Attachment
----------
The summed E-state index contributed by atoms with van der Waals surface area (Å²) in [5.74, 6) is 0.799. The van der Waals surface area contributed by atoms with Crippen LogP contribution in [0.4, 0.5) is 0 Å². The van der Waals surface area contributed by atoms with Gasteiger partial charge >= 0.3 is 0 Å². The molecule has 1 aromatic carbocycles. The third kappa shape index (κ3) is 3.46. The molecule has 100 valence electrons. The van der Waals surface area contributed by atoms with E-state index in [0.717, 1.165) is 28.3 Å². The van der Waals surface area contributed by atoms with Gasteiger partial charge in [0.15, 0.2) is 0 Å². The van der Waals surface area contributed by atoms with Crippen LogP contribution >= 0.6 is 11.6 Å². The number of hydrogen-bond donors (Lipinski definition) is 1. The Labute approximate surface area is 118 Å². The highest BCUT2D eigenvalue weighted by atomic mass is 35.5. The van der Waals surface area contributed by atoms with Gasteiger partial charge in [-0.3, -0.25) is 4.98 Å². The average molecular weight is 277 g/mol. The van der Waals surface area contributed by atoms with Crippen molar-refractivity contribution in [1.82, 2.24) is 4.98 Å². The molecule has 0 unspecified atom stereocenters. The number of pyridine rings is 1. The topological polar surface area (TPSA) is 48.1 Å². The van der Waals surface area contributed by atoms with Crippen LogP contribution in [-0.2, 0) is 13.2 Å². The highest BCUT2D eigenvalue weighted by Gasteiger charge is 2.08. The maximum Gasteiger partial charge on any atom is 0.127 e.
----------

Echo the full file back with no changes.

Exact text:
The summed E-state index contributed by atoms with van der Waals surface area (Å²) in [5.74, 6) is 0.799. The van der Waals surface area contributed by atoms with Crippen LogP contribution in [0.4, 0.5) is 0 Å². The van der Waals surface area contributed by atoms with Gasteiger partial charge >= 0.3 is 0 Å². The molecule has 1 aromatic carbocycles. The third kappa shape index (κ3) is 3.46. The molecule has 100 valence electrons. The van der Waals surface area contributed by atoms with E-state index in [0.717, 1.165) is 28.3 Å². The van der Waals surface area contributed by atoms with Gasteiger partial charge in [0.15, 0.2) is 0 Å². The van der Waals surface area contributed by atoms with Crippen LogP contribution >= 0.6 is 11.6 Å². The number of hydrogen-bond donors (Lipinski definition) is 1. The Labute approximate surface area is 118 Å². The highest BCUT2D eigenvalue weighted by atomic mass is 35.5. The van der Waals surface area contributed by atoms with Gasteiger partial charge in [-0.3, -0.25) is 4.98 Å². The average molecular weight is 277 g/mol. The van der Waals surface area contributed by atoms with Crippen molar-refractivity contribution in [1.82, 2.24) is 4.98 Å². The molecule has 0 unspecified atom stereocenters. The number of pyridine rings is 1. The topological polar surface area (TPSA) is 48.1 Å². The van der Waals surface area contributed by atoms with Crippen LogP contribution in [-0.2, 0) is 13.2 Å². The highest BCUT2D eigenvalue weighted by Gasteiger charge is 2.08. The maximum Gasteiger partial charge on any atom is 0.127 e.